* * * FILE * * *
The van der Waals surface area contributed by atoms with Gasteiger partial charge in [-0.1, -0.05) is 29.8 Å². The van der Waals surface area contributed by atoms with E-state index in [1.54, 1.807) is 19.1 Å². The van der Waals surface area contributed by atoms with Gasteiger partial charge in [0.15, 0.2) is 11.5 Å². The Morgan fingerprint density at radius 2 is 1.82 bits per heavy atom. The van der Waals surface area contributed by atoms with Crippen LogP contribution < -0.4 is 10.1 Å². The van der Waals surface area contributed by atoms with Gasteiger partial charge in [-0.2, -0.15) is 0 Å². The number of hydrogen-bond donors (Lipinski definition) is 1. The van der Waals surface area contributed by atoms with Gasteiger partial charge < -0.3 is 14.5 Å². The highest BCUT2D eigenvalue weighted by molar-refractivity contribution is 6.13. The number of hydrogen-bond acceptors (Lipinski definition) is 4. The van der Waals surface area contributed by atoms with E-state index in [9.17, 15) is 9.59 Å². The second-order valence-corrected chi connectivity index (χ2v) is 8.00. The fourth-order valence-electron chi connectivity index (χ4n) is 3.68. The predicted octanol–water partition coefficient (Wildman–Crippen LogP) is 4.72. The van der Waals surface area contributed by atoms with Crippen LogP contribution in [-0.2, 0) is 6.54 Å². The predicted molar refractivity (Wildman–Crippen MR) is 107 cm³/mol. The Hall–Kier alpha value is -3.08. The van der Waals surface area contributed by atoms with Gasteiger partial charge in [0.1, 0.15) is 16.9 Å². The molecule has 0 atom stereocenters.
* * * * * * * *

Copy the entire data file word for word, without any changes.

The van der Waals surface area contributed by atoms with Gasteiger partial charge in [-0.1, -0.05) is 29.8 Å². The van der Waals surface area contributed by atoms with E-state index in [1.54, 1.807) is 19.1 Å². The van der Waals surface area contributed by atoms with Gasteiger partial charge in [0.15, 0.2) is 11.5 Å². The Morgan fingerprint density at radius 2 is 1.82 bits per heavy atom. The van der Waals surface area contributed by atoms with Crippen LogP contribution < -0.4 is 10.1 Å². The van der Waals surface area contributed by atoms with Gasteiger partial charge in [-0.2, -0.15) is 0 Å². The number of hydrogen-bond donors (Lipinski definition) is 1. The van der Waals surface area contributed by atoms with Gasteiger partial charge < -0.3 is 14.5 Å². The highest BCUT2D eigenvalue weighted by molar-refractivity contribution is 6.13. The number of hydrogen-bond acceptors (Lipinski definition) is 4. The van der Waals surface area contributed by atoms with E-state index in [9.17, 15) is 9.59 Å². The second-order valence-corrected chi connectivity index (χ2v) is 8.00. The fourth-order valence-electron chi connectivity index (χ4n) is 3.68. The predicted octanol–water partition coefficient (Wildman–Crippen LogP) is 4.72. The van der Waals surface area contributed by atoms with Crippen LogP contribution in [-0.2, 0) is 6.54 Å². The predicted molar refractivity (Wildman–Crippen MR) is 107 cm³/mol. The Hall–Kier alpha value is -3.08. The van der Waals surface area contributed by atoms with Gasteiger partial charge in [0.1, 0.15) is 16.9 Å². The molecule has 0 atom stereocenters.